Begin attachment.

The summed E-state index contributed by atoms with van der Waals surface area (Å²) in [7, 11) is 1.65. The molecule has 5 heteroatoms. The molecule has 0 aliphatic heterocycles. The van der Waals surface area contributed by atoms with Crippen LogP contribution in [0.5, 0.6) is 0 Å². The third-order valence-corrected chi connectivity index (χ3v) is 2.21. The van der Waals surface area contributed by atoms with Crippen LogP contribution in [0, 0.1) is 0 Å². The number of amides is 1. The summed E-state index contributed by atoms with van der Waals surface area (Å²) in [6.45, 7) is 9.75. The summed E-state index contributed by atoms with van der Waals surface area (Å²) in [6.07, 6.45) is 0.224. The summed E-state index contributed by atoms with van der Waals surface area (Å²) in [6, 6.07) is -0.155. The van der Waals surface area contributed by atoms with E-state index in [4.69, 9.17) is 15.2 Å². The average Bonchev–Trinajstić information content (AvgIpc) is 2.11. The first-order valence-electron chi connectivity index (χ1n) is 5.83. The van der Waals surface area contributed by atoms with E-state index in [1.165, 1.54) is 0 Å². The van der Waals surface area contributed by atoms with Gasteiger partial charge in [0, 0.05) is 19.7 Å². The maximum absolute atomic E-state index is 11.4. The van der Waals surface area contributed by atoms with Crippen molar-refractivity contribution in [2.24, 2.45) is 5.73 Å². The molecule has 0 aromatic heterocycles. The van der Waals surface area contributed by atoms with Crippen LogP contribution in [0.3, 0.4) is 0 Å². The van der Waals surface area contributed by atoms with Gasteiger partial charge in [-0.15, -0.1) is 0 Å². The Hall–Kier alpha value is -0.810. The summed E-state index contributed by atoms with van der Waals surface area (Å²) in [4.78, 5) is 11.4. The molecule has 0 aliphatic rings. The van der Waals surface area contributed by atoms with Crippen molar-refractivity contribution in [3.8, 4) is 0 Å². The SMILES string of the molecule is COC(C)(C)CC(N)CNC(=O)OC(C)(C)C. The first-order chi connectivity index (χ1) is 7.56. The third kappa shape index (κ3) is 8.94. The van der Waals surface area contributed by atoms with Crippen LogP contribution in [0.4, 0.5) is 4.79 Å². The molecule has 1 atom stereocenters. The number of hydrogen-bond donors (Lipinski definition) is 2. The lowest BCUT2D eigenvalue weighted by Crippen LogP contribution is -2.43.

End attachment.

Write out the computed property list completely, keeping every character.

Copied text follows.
The summed E-state index contributed by atoms with van der Waals surface area (Å²) in [7, 11) is 1.65. The molecule has 5 heteroatoms. The molecule has 0 aliphatic heterocycles. The van der Waals surface area contributed by atoms with Crippen LogP contribution in [0.5, 0.6) is 0 Å². The third-order valence-corrected chi connectivity index (χ3v) is 2.21. The van der Waals surface area contributed by atoms with Crippen LogP contribution in [0, 0.1) is 0 Å². The number of amides is 1. The summed E-state index contributed by atoms with van der Waals surface area (Å²) in [6.45, 7) is 9.75. The summed E-state index contributed by atoms with van der Waals surface area (Å²) in [6.07, 6.45) is 0.224. The summed E-state index contributed by atoms with van der Waals surface area (Å²) in [6, 6.07) is -0.155. The van der Waals surface area contributed by atoms with E-state index in [4.69, 9.17) is 15.2 Å². The average Bonchev–Trinajstić information content (AvgIpc) is 2.11. The first-order valence-electron chi connectivity index (χ1n) is 5.83. The van der Waals surface area contributed by atoms with E-state index in [1.165, 1.54) is 0 Å². The van der Waals surface area contributed by atoms with Gasteiger partial charge in [0, 0.05) is 19.7 Å². The maximum absolute atomic E-state index is 11.4. The van der Waals surface area contributed by atoms with Crippen molar-refractivity contribution in [2.24, 2.45) is 5.73 Å². The molecule has 0 aromatic heterocycles. The van der Waals surface area contributed by atoms with Crippen LogP contribution in [0.3, 0.4) is 0 Å². The van der Waals surface area contributed by atoms with Gasteiger partial charge in [-0.15, -0.1) is 0 Å². The Hall–Kier alpha value is -0.810. The summed E-state index contributed by atoms with van der Waals surface area (Å²) in [4.78, 5) is 11.4. The molecule has 0 aliphatic rings. The van der Waals surface area contributed by atoms with Crippen molar-refractivity contribution in [3.8, 4) is 0 Å². The SMILES string of the molecule is COC(C)(C)CC(N)CNC(=O)OC(C)(C)C. The first-order chi connectivity index (χ1) is 7.56. The third kappa shape index (κ3) is 8.94. The van der Waals surface area contributed by atoms with Crippen LogP contribution in [0.4, 0.5) is 4.79 Å². The molecule has 1 atom stereocenters. The number of hydrogen-bond donors (Lipinski definition) is 2. The lowest BCUT2D eigenvalue weighted by Crippen LogP contribution is -2.43.